Monday, May 20Royal Holloway's offical student publication, est. 1986

We Should Never Have to Reach Rock-Bottom

Elizabeth Ajao

This morning I met with my first private therapist. Having worked hard enough to wriggle my way out of my overdraft, I could afford to splurge £50 on her. I selected one from an online list of specialists on Harley Therapy and met her via Zoom less than 24 hours later.

I’ve suffered with my mental health for several years. I tried counselling at school, I found myself with the matron more times than I can count, and the pastoral care staff seemed to have me on constant watch. There was never anything seriously wrong with me. I had friends who had been hospitalised several times, others suffering with eating disorders who would push food around on their plates and disappear to the bathroom just seconds after finishing dinner, and others who were slapped with countless diagnoses: bipolar disorder, PTSD, psychosis. For me, though, it was just a constant feeling of hopelessness.

When we were at school, any form of mental unwellness was potentially detrimental. Firstly, there’s the issue of the student: is this going to affect their personal growth and development? Are they at serious risk of harm? Secondly, there’s the issue of the school: are they doing everything within their power to protect the student? Either way, schools protected their students the best they could, even when the student wasn’t categorically high-risk’.

The student population of Royal Holloway is approximately 10,000. In the UK, an average of 21.5% of students have mental health issues, and 33.9% have a serious psychological issue which requires professional help[1]. Up to 1 in 4 students are using or waiting to use counselling services at university. Apply that to Royal Holloway and suddenly you’ve got between 2,100 and 2,500 students requiring counselling, and how many counsellors are there? Nine.

Understandably, when a university can only afford to provide nine mental health professionals (with more during ‘peak times[2]’) and students need an average of six counselling sessions[3], there has to be some way of narrowing down who gets help when. Those students who are at high-risk harm will get help first, as should be the case. Although, counselling is really the first stop on a long journey to recovery. When someone hands in that application form, they’re already taking a huge leap in saying, “I need help”. When they’re then put on a waiting list and told they’ll get help when the higher-risk students are out of the way, they’re left feeling like they need to get worse before getting help.

That’s just one of the terrible things about suffering with mental health issues. Being told there isn’t space because you aren’t ‘high-risk’ enough just makes you think, ‘what do I have to do to get help?’. Of course, to get that help from the NHS, you have to be more seriously mentally unstable. Some people might call this part a ‘cry for help’ – the fact that there’s a name for this shows it’s more common than it should be. A mentally unwell brain is often more obsessive than a sound one, and will often nag at you, “just a bit deeper”, “just one more pill”, “just a few kilograms lighter and you’ll be sick enough”. Suddenly the person who wasn’t seriously ill enough for counselling is at the top of the high-risk pile.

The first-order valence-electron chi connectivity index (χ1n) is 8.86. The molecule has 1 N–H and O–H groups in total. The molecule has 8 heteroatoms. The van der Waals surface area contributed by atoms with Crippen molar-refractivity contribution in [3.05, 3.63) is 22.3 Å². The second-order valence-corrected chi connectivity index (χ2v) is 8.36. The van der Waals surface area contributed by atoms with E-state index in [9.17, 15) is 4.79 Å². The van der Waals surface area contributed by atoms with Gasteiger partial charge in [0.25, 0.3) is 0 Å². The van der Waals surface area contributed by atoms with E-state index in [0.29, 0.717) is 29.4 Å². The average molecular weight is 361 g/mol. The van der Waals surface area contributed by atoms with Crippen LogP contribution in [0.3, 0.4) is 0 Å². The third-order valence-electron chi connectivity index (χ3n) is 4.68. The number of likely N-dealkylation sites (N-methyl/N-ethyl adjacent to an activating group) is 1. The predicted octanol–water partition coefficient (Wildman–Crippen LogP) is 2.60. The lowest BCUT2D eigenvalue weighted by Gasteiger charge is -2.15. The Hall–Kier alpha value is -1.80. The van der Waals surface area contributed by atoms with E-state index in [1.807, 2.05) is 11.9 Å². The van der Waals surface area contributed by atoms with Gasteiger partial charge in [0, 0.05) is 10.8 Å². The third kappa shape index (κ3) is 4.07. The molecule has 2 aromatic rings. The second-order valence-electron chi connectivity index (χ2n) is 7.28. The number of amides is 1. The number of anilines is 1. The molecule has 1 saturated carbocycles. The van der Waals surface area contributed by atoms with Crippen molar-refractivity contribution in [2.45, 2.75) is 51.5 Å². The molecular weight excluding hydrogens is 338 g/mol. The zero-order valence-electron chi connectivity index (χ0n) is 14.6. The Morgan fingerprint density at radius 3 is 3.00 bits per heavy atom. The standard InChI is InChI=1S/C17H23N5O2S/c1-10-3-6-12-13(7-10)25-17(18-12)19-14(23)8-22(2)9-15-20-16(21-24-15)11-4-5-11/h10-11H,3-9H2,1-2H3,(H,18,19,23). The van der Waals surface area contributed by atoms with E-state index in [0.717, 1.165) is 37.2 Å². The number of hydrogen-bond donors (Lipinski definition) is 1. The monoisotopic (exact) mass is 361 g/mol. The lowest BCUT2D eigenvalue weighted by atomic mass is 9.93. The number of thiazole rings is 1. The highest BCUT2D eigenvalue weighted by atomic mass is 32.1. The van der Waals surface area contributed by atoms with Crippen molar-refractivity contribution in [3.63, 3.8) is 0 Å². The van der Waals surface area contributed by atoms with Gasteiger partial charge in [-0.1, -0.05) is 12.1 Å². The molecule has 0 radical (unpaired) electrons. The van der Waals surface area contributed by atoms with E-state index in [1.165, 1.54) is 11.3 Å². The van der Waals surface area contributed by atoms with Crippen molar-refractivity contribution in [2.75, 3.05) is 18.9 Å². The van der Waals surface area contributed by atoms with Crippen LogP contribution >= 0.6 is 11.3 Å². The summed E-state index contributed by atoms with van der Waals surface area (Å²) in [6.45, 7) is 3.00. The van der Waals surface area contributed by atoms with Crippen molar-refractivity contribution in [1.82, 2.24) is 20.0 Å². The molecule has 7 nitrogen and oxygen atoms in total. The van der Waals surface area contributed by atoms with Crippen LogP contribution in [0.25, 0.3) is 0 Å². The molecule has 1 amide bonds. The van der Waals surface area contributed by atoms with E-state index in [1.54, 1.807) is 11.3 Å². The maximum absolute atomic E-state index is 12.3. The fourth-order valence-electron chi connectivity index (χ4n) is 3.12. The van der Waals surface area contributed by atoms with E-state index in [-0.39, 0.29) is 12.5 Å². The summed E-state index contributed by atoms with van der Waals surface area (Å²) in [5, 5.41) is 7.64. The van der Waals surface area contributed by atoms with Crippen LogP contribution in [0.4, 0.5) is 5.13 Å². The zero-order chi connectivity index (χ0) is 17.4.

It’s unacceptable that people should have to hit rock bottom before they’re given help. Counselling exists as the first port of call, the first thing you partake in because you don’t want to reach that even darker place. I spent £50 on a private therapist I’d never even heard of as a pre-emptive way to secure my mental health pre-lockdown. Yes, it’s free, but I’m not going to risk my own mental well-being in trying to fit the criteria required for me to get counselling at university. So, when given the option of having to wait weeks on end for an available gap or spend a week’s Tesco budget on getting help now, I chose the latter.

[1] House of Commons, 2020. Support for Students with Mental Health Issues in Higher Education in England. London: House of Commons Library, p.6.

[2] Counselling – Royal Holloway Student Intranet. [online] Available at:

[3] Le Vine, C., 2014. Counselling: How Long Does It Take?. [online] Counselling Directory. Available at:

Comments from Royal Holloway

At Royal Holloway we are committed to providing excellent mental health services for all our students.

Our mental health support is based on a holistic approach with students able to choose support from a wide range of sources to meet their needs in the best way for them. This includes counselling but also support from a mental health adviser, primary care practitioners, wellbeing advisers, specialist mentors and the NHS via GPs or the Community Mental Health Team. For students at higher risk there is often intervention and support from more than one of these services working together.

Students are offered assessment appointments at the point of registration and in most cases are seen within a day or two. If students need to access our counselling services, they are invited to attend their first session of counselling as quickly as possible, with focussed sessions based on the students’ specific needs. If further sessions are needed, they are scheduled one session at a time with their preferred counsellor, depending on mutual availability.

We recommend that anyone who feels they need to access mental health and wellbeing support at Royal Holloway to contact the Student Advisory & Wellbeing team via email ([email protected]). More information about our services can be found on the student intranet.

Helen Groenendaal, Head of Student Advisory & Wellbeing at Royal Holloway